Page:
It followed from the evaluation that the extent to which national law is applicable is not completely clear, and this emerged particularly as regards on-the-spot checks and inspections of economic operators and digital forensic operations conducted in the territory of the EU Member States.20 The various interpretations of the relevant provisions in the OLAF Regulation referring to national law, and differences between the national legal systems, were identified as leading to a fragmentation in the exercise of OLAF’s powers in the Member States. Similarly, as the regulation does not provide OLAF with tools to enforce its powers if there is resistance from the persons investigated, divergences arise across Member States, depending on the ability of national competent authorities to support OLAF with their own enforcement tools.21
At the end of the investigative chain,22 the admissibility of OLAF’s investigative reports in national judicial proceedings is subject to a rule in the regulation that puts them on a par with the administrative reports drawn up by national administrative inspectors.23 According to the evaluation, this appeared to insufficiently ensure the “effet utile” of the provision, particularly in the Member States in which such equivalence is not specifically spelled out in the national legislation.24
OLAF’s relationship with IBOAs operates within a different framework. At the European level, the EU institutions, bodies, offices and agencies are a key partner of OLAF in its investigative function; they share the responsibility for the protection of the EU’s financial interests and their role is essential in both internal and external investigations. In the context of the EU institutional setting, the evaluation identified areas for even closer cooperation between OLAF and IBOAs. These areas are directly linked with the protection of the EU’s budget during and at the end of OLAF’s investigations: the use of precautionary measures25 and the financial impact as established by the investigations and recommended to the IBOAs for financial recovery.26
In the overall context of the follow-up to OLAF’s investigations, the discretion afforded to recipients of OLAF’s recommendations to follow-up or not was a main factor leading to differences in the recipients’ response. This is only one side of the coin, however, as the quality and timeliness of the OLAF’s reports was also identified as another factor directly impacting the rate and quality of the follow-up.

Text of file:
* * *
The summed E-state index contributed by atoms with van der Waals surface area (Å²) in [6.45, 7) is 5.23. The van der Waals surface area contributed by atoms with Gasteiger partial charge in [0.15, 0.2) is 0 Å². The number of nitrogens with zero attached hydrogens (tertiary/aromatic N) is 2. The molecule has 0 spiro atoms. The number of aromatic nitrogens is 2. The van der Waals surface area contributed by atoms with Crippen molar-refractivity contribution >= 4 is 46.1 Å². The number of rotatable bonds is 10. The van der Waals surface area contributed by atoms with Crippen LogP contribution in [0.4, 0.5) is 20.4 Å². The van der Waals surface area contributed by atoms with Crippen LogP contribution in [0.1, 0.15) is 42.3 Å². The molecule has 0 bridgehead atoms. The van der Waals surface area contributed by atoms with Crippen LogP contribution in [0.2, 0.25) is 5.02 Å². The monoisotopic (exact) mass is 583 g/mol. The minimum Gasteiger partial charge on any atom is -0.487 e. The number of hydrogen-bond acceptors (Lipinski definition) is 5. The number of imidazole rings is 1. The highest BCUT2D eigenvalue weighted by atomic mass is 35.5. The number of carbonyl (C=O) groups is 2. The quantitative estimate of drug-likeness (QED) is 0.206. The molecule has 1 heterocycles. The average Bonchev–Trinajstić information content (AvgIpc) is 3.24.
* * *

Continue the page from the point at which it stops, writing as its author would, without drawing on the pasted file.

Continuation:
The protection of rights of individuals subject to an OLAF investigation has been substantially increased by including new provisions on procedural guarantees in the OLAF Regulation.27 The evaluation specifically assessed the balance between OLAF’s powers and procedural rights and did not conclude that they are insufficient in the context of OLAF’s current investigative powers and tools.
As regards the institutional governance of OLAF and the controls over its activity, the evaluation acknowledged that divergent views and practices with regard to the provisions regulating the role and mandate of OLAF’s Supervisory Committee, and of the Committee’s access to case-related information held by OLAF,28 impacted its work and its cooperation with OLAF. The Commission’s evaluation report acknowledges the need for working arrangements between OLAF and its Supervisory Committee and indicates that the Commission will reflect on whether further measures are necessary.29
From the perspective of the internal and external coherence of the regulation, the evaluation identified that the legal basis, under which OLAF is to provide Member States with assistance in organising close and regular cooperation between their competent authorities, potentially gives rise to difficulties during so-called “coordination cases.”30 The evaluation observed different situations, depending on the areas: in structural funds, the lack of other acts of EU law providing OLAF with a supporting and coordinating role is particularly limiting; in the area of customs and intellectual property, the unclear relationship between the OLAF Regulation and other legal acts31 was found to lead to complexity in their combined application.32